What is more, reaching an agreement would be easier than implementing it, largely because of the “holdouts” on each side. These groups are going to try to impede any implementation. They will try to increase the costs of agreement in terms of public opinion in Venezuela. “The implementation will also be complex because the diverse actors that resist negotiation will actively lobby in the US and Europe to impede any loosening of sanctions even if central parts of any agreement are verified.” He suggests that one way to ameliorate these actors would be to include a general amnesty that would benefit enough of them that they would assent to an agreement.

Penfold ends by suggesting that the most urgent problem is economic. In the past four years Venezuela has lost forty precent of its economy and has now entered into hyperinflation. Any successful negotiation will need to address these terms. “Without addressing these factors, the negotiation process will be weaker and Venezuelans will see it as irrelevant and will be skeptical. “

In an interview published in Contrapunto, Pedro Nikken, longtime activist and former president of the Inter-American Commission on Human Rights, emphasizes the same issue. He points out that the most significant short term challenge of the dialogue is to establish some credibility among the population and mutual confidence among the participants. Past dialogue efforts have seemed to be more about participants trying to trip each other up, than reach agreements. When asked by the journalist if each side is equally to blame, Nikken says “I think it has been much more the government than the opposition but sometimes I think within the opposition they try to trip each other up and that is not constructive.”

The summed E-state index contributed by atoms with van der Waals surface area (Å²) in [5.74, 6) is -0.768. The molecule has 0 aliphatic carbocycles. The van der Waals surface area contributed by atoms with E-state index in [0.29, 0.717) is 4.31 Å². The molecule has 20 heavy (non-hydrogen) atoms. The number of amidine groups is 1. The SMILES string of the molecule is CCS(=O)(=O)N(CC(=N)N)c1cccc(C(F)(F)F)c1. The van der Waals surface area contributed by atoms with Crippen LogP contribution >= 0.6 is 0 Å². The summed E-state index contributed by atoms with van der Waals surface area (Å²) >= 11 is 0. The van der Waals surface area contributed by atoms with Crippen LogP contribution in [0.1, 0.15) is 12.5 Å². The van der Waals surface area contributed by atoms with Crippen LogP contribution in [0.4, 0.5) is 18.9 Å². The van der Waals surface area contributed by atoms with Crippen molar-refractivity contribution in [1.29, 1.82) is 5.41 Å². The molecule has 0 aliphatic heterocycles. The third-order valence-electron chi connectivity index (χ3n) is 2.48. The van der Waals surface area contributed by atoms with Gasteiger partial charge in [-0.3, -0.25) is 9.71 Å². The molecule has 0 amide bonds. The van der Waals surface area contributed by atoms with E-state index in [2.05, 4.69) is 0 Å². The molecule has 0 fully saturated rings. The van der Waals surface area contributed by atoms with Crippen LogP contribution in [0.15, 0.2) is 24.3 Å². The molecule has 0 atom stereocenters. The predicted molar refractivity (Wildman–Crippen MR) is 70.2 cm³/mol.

Nikken suggest that it is precisely regarding socio-economic issues that the dialogue effort could establish a success to build upon. But he suggests moving away from the discourse of a “humanitarian channel.” “The government is suspicious of the concept of a humanitarian channel because it looks like it could be a preamble to a declaration of a failed state which could bring foreign intervention…I share this concern and don’t think there should be a declaration of this type because if there is one thing that could worsen the situation in Venezuela it would be a foreign military intervention. That is why calling [foreign aid] a ‘humanitarian channel’ should not be a point of honor.”

Instead the opposition and government should achieve some minimal level of cooperation and seek international aid that could address some urgent needs. “That doesn’t convert Venezuela in a failed state but into a country that is passing through a tough situation but prioritizes the needs of its people.” An immediate, direct and perceptible benefit for the majority would provide some credibility to the negotiation process that could in turn generate a virtuous circle of negotiation leading to political agreements.

Nikken confesses that there is not much room for optimism in the current context. “But that does not mean that it is not important to keep searching for an agreement as the least bad alternative. That will require a dose of seriousness, commitment, good faith and generosity among those involved.”